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Reducing nursery staff ratios will not reduce fees for parents, say nursery providers

Article By: Sue Learner, News Editor

Childcare minister, Elizabeth Truss, wants to get rid of the “restrictive” staff to child ratios in nurseries in England in a bid to make childcare more affordable.

Elizabeth Truss, childcare minister

However childcare providers claim the move will not reduce childcare costs for parents, as the cost of employing early years staff with higher qualifications will cancel out the savings made by upping ratios.

Ms Truss writing on the Conservative Home website said: “There is clearly something wrong with a system where the costs both to government and to parents are high, yet the people employed to look after and educate children are poorly paid.”

She claims these issues are resolvable and points to strong examples over the Channel about what good systems look like that provide parents with flexibility and affordability and still give children excellent quality care.

“In France, 40 per cent of staff has to hold a diploma, typically awarded following a year of study after the age of 18, and they are paid over £16,000. Each staff member is responsible for up to eight toddlers. The figure in Ireland and Holland is up to six children. In England staff is typically paid £13,000 and can be responsible for no more than four toddlers,” she says.

Ms Truss would like to see England moving “to a simpler, clearer system that prioritises quality and safety over excessive bureaucracy. We also need to think about the balance between the number and quality of staff in our system.

“It is no coincidence that we have the most restrictive adult-child ratios for young children of comparable European countries as well as the lowest staff salaries. Our ratios put a cap on the salaries staff can be paid because of onerous requirements on numbers. If staff is being paid barely more than minimum wage, nurseries struggle to retain and recruit high quality people.”

Currently in nurseries and pre-schools, there has to be one adult to three children for under two-year-olds, one adult to four children for two to three-years-olds and one adult to eight children for three to seven-year-olds.

The ratio is increased on outings and trips according to a risk assessment.

Stephen Twigg, Labour's Shadow Education Secretary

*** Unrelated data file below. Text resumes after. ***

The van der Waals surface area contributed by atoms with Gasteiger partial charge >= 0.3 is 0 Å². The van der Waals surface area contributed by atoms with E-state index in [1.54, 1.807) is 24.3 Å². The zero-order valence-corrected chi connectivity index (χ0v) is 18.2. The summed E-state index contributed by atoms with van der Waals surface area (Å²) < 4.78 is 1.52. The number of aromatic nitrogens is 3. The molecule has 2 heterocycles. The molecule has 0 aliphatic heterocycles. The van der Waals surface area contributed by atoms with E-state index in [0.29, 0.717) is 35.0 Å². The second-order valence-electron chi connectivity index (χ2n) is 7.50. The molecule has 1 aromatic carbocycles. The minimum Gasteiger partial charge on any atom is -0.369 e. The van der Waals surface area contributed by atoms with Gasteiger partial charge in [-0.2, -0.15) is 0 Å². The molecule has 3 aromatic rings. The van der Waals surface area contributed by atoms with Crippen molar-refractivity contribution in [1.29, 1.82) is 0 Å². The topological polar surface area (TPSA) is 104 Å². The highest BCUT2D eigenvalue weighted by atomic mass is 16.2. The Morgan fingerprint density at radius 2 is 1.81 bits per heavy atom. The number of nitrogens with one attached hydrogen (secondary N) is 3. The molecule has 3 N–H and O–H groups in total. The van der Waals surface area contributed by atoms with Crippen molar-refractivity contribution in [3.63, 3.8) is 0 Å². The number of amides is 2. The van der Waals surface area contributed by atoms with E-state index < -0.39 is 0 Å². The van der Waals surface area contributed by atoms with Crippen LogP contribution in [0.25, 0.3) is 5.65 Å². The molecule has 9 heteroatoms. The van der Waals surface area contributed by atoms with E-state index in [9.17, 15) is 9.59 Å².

Labour’s Shadow Education Secretary, Stephen Twigg, believes moves to cut adult to child ratios in nurseries will be bad news for the sector. He said: “The Children’s Minister now says they plan to cut the number of nursery staff – which experts say will threaten child safety and the quality of care for toddlers. She wants to copy France, where quality is lower than the UK, according to independent reports.”

Purnima Tanuku, chief executive of National Day Nurseries Association is also concerned about the impact that upping ratios could have on the quality of care in nurseries and said: “Proposals to change ratios must be based on evidence that quality would not suffer. Quality must not be sacrificed simply to cut costs.”

She believes that “reducing ratios by using higher qualified staff to look after more children is unlikely to reduce fees for parents, as the cost of employing staff with higher qualifications will eclipse the savings made by allowing them to look after more children.”

John Woodward, chief executive of Busy Bees Day Nursery, the biggest nursery chain in the country, is glad that the Government is asking questions and making suggestions in an attempt to make childcare more affordable.

“I like it that we are having these discussions as I don’t want us to stand still and say we never want change. However I am against the idea of changing ratios if nothing else happens. We need to have a long term plan and if we are going to have these ratios, we need to train enough well qualified staff so we get better outcomes. We do need to have a five to ten year long term plan,” he said.

Ros Marshall, chief executive of kidsunlimited

Ros Marshall, chief executive of , a nursery chain with 64 nurseries, likes the idea of the Government offering providers more flexibility, but believes that “before changing the legislation on ratios, the sector does need to have in place the mechanisms to deliver better-qualified staff. I believe parents will accept changes in adult to child ratios providing they are reassured that their children will still be cared for to the highest standard.”

If you would like to vote on whether you think cutting staff ratios would reduce the quality of care in nurseries, please go to our debate page


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